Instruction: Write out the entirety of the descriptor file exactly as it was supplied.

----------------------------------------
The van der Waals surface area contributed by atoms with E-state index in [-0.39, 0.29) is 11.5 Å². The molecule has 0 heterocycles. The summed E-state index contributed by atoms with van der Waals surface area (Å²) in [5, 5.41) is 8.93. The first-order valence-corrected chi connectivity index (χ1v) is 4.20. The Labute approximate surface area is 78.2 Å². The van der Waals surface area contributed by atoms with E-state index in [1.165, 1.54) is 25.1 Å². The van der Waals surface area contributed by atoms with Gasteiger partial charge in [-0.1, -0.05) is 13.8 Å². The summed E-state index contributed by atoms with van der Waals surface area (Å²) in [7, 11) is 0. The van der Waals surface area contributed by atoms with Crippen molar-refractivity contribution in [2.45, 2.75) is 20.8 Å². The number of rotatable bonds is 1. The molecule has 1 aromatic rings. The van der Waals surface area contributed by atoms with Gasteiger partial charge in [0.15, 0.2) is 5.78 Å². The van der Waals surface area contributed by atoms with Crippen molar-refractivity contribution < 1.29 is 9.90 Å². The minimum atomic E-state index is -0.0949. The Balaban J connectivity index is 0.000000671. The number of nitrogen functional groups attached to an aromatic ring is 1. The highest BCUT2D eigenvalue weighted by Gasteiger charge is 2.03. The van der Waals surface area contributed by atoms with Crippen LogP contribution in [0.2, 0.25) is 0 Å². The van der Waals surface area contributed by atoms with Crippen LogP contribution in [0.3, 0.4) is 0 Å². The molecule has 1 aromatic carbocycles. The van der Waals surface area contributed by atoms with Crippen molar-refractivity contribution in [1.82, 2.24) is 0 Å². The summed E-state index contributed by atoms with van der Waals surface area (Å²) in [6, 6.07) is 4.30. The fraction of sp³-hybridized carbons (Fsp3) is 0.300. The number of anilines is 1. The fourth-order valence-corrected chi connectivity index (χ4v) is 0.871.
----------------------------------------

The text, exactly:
The van der Waals surface area contributed by atoms with E-state index in [-0.39, 0.29) is 11.5 Å². The molecule has 0 heterocycles. The summed E-state index contributed by atoms with van der Waals surface area (Å²) in [5, 5.41) is 8.93. The first-order valence-corrected chi connectivity index (χ1v) is 4.20. The Labute approximate surface area is 78.2 Å². The van der Waals surface area contributed by atoms with E-state index in [1.165, 1.54) is 25.1 Å². The van der Waals surface area contributed by atoms with Gasteiger partial charge in [-0.1, -0.05) is 13.8 Å². The summed E-state index contributed by atoms with van der Waals surface area (Å²) in [7, 11) is 0. The van der Waals surface area contributed by atoms with Crippen molar-refractivity contribution in [2.45, 2.75) is 20.8 Å². The number of rotatable bonds is 1. The molecule has 1 aromatic rings. The van der Waals surface area contributed by atoms with Gasteiger partial charge in [0.15, 0.2) is 5.78 Å². The van der Waals surface area contributed by atoms with Crippen molar-refractivity contribution < 1.29 is 9.90 Å². The minimum atomic E-state index is -0.0949. The Balaban J connectivity index is 0.000000671. The number of nitrogen functional groups attached to an aromatic ring is 1. The highest BCUT2D eigenvalue weighted by Gasteiger charge is 2.03. The van der Waals surface area contributed by atoms with Crippen LogP contribution in [0.2, 0.25) is 0 Å². The van der Waals surface area contributed by atoms with Crippen LogP contribution in [0.3, 0.4) is 0 Å². The molecule has 1 aromatic carbocycles. The van der Waals surface area contributed by atoms with Crippen molar-refractivity contribution in [1.82, 2.24) is 0 Å². The summed E-state index contributed by atoms with van der Waals surface area (Å²) in [6, 6.07) is 4.30. The fraction of sp³-hybridized carbons (Fsp3) is 0.300. The number of anilines is 1. The fourth-order valence-corrected chi connectivity index (χ4v) is 0.871.